Why hit the gym when you can lose all that extra weight by swimming. Here’s presenting helpful guidelines on how to lose weight via swimming!

Swimming For Weight Loss

Most people believe that if they are looking to lose weight, only registering themselves in a gym, running mindlessly on a treadmill, or lifting a few dumbbells can help them achieve their weighty goals. While working out sensibly in a gym can help a person lose weight, it does not mean that there are no other ways of losing weight. For an alternate approach to the desire of losing weight and the dream of looking lean and mean, you can try swimming. It is a known fact that swimming works out your body like most other exercises cannot. Swimming here, however, doesn’t stand to represent the way people swim when on a holiday. It, instead, stands to represent a toned down variation of how professional swimmers train. It is swimming like this that can help you achieve your weighty goals. Nothing else, but this, can get you closer to your dreams of losing weight!

Swimming To Lose Weight
  • The first thing to do when looking to lose weight by swimming is to determine the size of the pool you are going to be swimming in.  Olympic sized pools are fifty meters long, but the chances of the pool in your gym or club being this long are extremely low. However, this does not mean you can’t get a great workout in smaller pools. It only means that you will have to swim to and fro more than you will have to when swimming in an Olympic sized pool.
  • Once the size of the pool is determined, don’t decide to jump in right away for a big swim. You can jump in alright, but don’t swim a thousand laps before actually warming up. Swimming, after all, is an exercise and like all exercises, it too needs to be performed after warming up. For that perfect warm up before you get started on a challenging swimming workout, it is advisable to swim freestyle for hundred meters or so! This will actually help warm your body up!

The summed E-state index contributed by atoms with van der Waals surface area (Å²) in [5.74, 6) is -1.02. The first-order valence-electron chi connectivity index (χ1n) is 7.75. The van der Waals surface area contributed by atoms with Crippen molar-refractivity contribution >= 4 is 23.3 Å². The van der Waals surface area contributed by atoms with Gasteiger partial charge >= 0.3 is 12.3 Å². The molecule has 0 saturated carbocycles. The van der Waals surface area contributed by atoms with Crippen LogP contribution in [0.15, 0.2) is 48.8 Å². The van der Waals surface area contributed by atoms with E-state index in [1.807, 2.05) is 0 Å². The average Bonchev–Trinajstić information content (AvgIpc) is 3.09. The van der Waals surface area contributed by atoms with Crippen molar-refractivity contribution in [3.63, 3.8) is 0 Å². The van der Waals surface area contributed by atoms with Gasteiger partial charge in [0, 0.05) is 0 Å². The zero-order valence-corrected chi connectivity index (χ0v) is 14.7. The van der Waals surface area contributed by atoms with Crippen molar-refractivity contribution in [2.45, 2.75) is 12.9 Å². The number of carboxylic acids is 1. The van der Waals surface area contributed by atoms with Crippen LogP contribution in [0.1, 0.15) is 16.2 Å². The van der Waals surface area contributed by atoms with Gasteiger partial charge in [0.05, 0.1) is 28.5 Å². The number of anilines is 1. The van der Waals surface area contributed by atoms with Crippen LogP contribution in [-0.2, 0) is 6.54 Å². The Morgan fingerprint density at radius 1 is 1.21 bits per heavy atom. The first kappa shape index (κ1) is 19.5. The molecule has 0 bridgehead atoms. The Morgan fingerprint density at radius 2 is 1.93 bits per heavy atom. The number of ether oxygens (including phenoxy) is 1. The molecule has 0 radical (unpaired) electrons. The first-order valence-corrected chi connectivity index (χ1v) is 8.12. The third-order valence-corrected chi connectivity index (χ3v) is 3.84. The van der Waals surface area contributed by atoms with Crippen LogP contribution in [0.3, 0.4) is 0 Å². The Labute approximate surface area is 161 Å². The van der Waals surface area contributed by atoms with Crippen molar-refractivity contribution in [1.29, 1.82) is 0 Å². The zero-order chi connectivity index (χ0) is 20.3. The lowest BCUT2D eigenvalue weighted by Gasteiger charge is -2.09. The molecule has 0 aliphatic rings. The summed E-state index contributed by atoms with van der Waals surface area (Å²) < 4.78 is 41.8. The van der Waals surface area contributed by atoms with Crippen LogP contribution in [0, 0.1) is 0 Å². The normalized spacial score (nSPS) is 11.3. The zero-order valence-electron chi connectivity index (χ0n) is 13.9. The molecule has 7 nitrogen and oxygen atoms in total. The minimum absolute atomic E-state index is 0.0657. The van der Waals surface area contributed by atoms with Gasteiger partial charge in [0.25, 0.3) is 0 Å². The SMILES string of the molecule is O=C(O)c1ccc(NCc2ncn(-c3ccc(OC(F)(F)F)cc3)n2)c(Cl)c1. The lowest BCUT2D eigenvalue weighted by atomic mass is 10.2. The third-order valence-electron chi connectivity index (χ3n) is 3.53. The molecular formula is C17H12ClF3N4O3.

• Once your body is warmed up, you can go right ahead and start off with your sprints. Begin by swimming as fast as you can for fifty meters. Follow this up by taking a break for sixty seconds, then go right ahead and finish off another fifty meters. Follow this routine until you execute a minimum of ten fifty-meter sprints. By the end of this, you should be pretty tired. If you are not tired, it only means that you haven’t been swimming hard enough, or have been taking long breaks between sets.
  • Since you may have challenged yourself quite a lot in the previous step, you can give yourself a day of rest, and that is only because you deserve it! This will also give your muscles time to heal, making your body feel a lot stronger for what is to come.
  • Begin the next swimming workout by swimming for hundred meters. Here you will have to swim as fast as you can, but you can size down when it comes to the number of repetitions. The ideal thing to do is to swim for hundred meters for five times and mix up strokes to add variation to your workout. Once you’re done with this, you can give your body a day of rest.
  • The third and most challenging stage of this workout will see you swim for around five hundred meters. The challenge here lies in the fact that you will have to swim for five hundred meters continuously, stopping before you swim for five hundred meters will make the whole workout plan seem less challenging.
  • For the next week, start off the same routine all over again. Remember, in each of the workout plans mentioned above, you swim for the same distance, but it is the small variations in the plans that make all the difference.

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